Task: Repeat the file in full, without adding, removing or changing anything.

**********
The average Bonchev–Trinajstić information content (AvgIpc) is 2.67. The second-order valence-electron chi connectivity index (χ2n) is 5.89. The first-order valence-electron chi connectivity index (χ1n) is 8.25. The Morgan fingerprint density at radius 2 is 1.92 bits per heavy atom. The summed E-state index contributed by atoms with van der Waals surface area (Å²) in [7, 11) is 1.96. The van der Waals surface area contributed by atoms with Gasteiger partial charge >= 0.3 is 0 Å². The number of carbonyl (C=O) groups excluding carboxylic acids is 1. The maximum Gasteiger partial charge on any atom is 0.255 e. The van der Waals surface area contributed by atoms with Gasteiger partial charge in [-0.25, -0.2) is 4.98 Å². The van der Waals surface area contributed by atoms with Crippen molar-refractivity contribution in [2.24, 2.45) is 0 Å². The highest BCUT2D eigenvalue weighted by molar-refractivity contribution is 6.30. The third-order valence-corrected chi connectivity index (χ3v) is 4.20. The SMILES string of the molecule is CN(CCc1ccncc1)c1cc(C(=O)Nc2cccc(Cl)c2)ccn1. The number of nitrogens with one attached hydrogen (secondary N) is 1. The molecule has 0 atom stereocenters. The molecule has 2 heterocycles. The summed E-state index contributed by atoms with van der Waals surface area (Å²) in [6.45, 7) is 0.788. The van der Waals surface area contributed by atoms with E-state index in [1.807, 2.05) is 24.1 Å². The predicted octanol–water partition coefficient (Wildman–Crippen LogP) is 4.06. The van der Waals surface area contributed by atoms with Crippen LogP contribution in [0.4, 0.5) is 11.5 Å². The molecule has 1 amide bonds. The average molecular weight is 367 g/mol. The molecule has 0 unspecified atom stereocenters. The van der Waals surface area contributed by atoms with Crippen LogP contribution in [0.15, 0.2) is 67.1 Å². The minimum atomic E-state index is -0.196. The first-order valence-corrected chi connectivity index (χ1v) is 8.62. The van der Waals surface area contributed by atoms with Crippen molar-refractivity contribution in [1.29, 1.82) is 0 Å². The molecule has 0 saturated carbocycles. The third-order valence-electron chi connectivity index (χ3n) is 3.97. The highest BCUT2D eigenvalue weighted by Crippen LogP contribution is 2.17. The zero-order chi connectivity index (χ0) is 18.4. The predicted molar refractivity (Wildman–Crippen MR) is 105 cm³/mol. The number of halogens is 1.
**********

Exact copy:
The average Bonchev–Trinajstić information content (AvgIpc) is 2.67. The second-order valence-electron chi connectivity index (χ2n) is 5.89. The first-order valence-electron chi connectivity index (χ1n) is 8.25. The Morgan fingerprint density at radius 2 is 1.92 bits per heavy atom. The summed E-state index contributed by atoms with van der Waals surface area (Å²) in [7, 11) is 1.96. The van der Waals surface area contributed by atoms with Gasteiger partial charge >= 0.3 is 0 Å². The number of carbonyl (C=O) groups excluding carboxylic acids is 1. The maximum Gasteiger partial charge on any atom is 0.255 e. The van der Waals surface area contributed by atoms with Gasteiger partial charge in [-0.25, -0.2) is 4.98 Å². The van der Waals surface area contributed by atoms with Crippen molar-refractivity contribution in [2.24, 2.45) is 0 Å². The highest BCUT2D eigenvalue weighted by molar-refractivity contribution is 6.30. The third-order valence-corrected chi connectivity index (χ3v) is 4.20. The SMILES string of the molecule is CN(CCc1ccncc1)c1cc(C(=O)Nc2cccc(Cl)c2)ccn1. The number of nitrogens with one attached hydrogen (secondary N) is 1. The molecule has 0 atom stereocenters. The molecule has 2 heterocycles. The summed E-state index contributed by atoms with van der Waals surface area (Å²) in [6.45, 7) is 0.788. The van der Waals surface area contributed by atoms with E-state index in [1.807, 2.05) is 24.1 Å². The predicted octanol–water partition coefficient (Wildman–Crippen LogP) is 4.06. The van der Waals surface area contributed by atoms with Crippen LogP contribution in [0.4, 0.5) is 11.5 Å². The molecule has 1 amide bonds. The average molecular weight is 367 g/mol. The molecule has 0 unspecified atom stereocenters. The van der Waals surface area contributed by atoms with Crippen LogP contribution in [0.15, 0.2) is 67.1 Å². The minimum atomic E-state index is -0.196. The first-order valence-corrected chi connectivity index (χ1v) is 8.62. The van der Waals surface area contributed by atoms with Crippen molar-refractivity contribution in [1.29, 1.82) is 0 Å². The molecule has 0 saturated carbocycles. The third-order valence-electron chi connectivity index (χ3n) is 3.97. The highest BCUT2D eigenvalue weighted by Crippen LogP contribution is 2.17. The zero-order chi connectivity index (χ0) is 18.4. The predicted molar refractivity (Wildman–Crippen MR) is 105 cm³/mol. The number of halogens is 1.